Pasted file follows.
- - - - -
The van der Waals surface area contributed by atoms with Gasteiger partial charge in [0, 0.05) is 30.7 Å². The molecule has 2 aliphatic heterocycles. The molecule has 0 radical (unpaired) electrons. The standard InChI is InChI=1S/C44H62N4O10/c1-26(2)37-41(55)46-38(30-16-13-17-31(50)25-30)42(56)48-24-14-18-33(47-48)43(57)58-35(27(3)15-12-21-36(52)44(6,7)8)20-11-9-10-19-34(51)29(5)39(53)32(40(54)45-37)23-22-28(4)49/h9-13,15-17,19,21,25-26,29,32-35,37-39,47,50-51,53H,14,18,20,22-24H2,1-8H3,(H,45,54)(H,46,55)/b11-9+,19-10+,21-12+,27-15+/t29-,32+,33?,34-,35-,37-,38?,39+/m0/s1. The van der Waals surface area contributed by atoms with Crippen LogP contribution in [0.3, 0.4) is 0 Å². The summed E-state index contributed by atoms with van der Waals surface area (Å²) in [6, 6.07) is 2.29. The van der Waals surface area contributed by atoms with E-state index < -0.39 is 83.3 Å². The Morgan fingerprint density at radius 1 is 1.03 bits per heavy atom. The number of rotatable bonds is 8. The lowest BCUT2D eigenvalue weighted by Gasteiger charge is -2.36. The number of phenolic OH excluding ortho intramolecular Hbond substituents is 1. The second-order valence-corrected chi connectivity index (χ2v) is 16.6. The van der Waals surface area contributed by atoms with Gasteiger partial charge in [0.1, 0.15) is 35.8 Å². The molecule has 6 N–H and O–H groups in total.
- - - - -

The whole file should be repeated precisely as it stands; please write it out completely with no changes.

The van der Waals surface area contributed by atoms with Gasteiger partial charge in [0, 0.05) is 30.7 Å². The molecule has 2 aliphatic heterocycles. The molecule has 0 radical (unpaired) electrons. The standard InChI is InChI=1S/C44H62N4O10/c1-26(2)37-41(55)46-38(30-16-13-17-31(50)25-30)42(56)48-24-14-18-33(47-48)43(57)58-35(27(3)15-12-21-36(52)44(6,7)8)20-11-9-10-19-34(51)29(5)39(53)32(40(54)45-37)23-22-28(4)49/h9-13,15-17,19,21,25-26,29,32-35,37-39,47,50-51,53H,14,18,20,22-24H2,1-8H3,(H,45,54)(H,46,55)/b11-9+,19-10+,21-12+,27-15+/t29-,32+,33?,34-,35-,37-,38?,39+/m0/s1. The van der Waals surface area contributed by atoms with Crippen LogP contribution in [0.3, 0.4) is 0 Å². The summed E-state index contributed by atoms with van der Waals surface area (Å²) in [6, 6.07) is 2.29. The van der Waals surface area contributed by atoms with E-state index < -0.39 is 83.3 Å². The Morgan fingerprint density at radius 1 is 1.03 bits per heavy atom. The number of rotatable bonds is 8. The lowest BCUT2D eigenvalue weighted by Gasteiger charge is -2.36. The number of phenolic OH excluding ortho intramolecular Hbond substituents is 1. The second-order valence-corrected chi connectivity index (χ2v) is 16.6. The van der Waals surface area contributed by atoms with Gasteiger partial charge in [0.1, 0.15) is 35.8 Å². The molecule has 6 N–H and O–H groups in total.